For one of many possible reasons (e.g., regulatory requirement, environmental spill, property sale) you submitted samples to your laboratory for diesel range organics (DRO) analysis. Upon receiving the laboratory report, you discover you have positive DRO results reported where you did not expect that your samples contained diesel fuel.
Take a deep breath after your instinctive “oh no.” Something to consider prior to pondering the remedial dollar signs is that there is one very common misconception about DRO. A positive result for DRO does NOT automatically mean that diesel fuel is present. While diesel fuel will be reported as DRO, a DRO positive result does not necessarily mean your sample contains diesel fuel. The same is true of gasoline range organics (GRO) and gasoline; however, I will focus on DRO today.
It is all in the name. Diesel range organics is an operation definition of any synthetic and/or naturally occurring organic compound that happens to be in the same boiling point range as diesel fuel. In other words, while a positive result for DRO might very well mean you have diesel fuel present in your samples, it could also mean that you have any number of synthetic and/or naturally occurring organic compounds present. When a laboratory reports DRO, it necessarily means that the responses of all gas chromatographic (GC) peaks that elute within the method-defined carbon range of diesel are all summed and reported. Unless your regulation(s) defined a specific method or carbon range, the routine boiling point range used by the laboratory would encompass C10 through C28, as defined in SW-846 Method 8015C. Notwithstanding the Federal US EPA method, there are approximately 20 states that have adopted state-specific methods for DRO analysis. The common thread with all of these methods is a positive result for DRO does not necessarily mean you have diesel fuel in your samples.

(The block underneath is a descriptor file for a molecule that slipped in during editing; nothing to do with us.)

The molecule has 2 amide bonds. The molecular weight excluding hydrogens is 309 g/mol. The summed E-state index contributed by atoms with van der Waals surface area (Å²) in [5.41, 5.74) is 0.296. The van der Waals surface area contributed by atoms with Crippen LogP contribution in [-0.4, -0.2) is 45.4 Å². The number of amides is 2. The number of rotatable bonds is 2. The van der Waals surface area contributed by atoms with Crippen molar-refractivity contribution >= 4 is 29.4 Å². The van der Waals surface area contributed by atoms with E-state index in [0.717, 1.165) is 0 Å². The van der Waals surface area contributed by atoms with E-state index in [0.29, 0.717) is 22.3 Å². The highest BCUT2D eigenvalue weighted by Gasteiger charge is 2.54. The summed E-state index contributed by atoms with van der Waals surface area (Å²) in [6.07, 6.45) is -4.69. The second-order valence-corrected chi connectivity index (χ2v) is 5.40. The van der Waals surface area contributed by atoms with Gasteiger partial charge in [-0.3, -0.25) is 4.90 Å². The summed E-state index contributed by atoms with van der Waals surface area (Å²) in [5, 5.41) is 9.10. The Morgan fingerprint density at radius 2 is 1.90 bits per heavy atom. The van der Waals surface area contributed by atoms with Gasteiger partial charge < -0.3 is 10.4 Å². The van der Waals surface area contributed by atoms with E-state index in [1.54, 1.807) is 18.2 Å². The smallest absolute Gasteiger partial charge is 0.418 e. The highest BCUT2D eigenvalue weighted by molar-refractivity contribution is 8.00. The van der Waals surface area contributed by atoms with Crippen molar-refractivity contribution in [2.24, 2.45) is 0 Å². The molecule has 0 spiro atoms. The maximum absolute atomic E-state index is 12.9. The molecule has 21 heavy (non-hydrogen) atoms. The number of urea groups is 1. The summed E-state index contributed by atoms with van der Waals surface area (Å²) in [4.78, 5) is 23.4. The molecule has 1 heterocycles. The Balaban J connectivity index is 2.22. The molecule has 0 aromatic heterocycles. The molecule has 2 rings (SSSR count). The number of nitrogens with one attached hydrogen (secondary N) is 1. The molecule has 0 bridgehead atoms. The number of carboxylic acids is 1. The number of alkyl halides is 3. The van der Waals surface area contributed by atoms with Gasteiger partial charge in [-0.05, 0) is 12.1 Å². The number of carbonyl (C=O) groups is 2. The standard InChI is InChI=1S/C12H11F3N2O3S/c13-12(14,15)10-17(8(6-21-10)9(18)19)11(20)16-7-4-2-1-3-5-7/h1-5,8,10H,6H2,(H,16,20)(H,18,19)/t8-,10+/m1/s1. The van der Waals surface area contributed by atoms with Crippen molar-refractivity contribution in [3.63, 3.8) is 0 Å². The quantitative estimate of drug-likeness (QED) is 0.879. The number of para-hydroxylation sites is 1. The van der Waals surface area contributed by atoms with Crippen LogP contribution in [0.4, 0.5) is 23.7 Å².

Samples collected for DRO analysis are extracted in an organic solvent, routinely methylene chloride, and then analyzed on a GC equipped with a flame ionization detector (FID). Since the FID used to analyze samples is a non-selective detector, many non-diesel fuel compounds present in a sample will be counted as DRO. Many naturally occurring biogenic materials as well as pure synthetic compounds such as phthalate esters (viz., plasticizers) will be reported as DRO.
Since this is such a subjective, operationally defined test, close evaluation of the chromatographic data by chemistry subject matter experts is necessary prior to acting (e.g., $$$) on positive results. This is where my team can help. In addition to independent third-party data validation, we have senior chemistry personnel experienced in evaluation of the gas chromatograms. Data evaluation by a senior chemist can help determine:
- If the sample is diesel fuel or some other hydrocarbon, since even a single peak will be reported as DRO.
- Potential ownership of the product if a source sample was analyzed.
- Comparison to patterns from other on-site or off-site samples.
- How old the product may be.
- If the results are biased due to additional interferences present in the sample.
If you contact our team first, we can help develop an analysis plan specific to the analysis of diesel fuel and tailored to the information you actually need for your important liability and business decisions.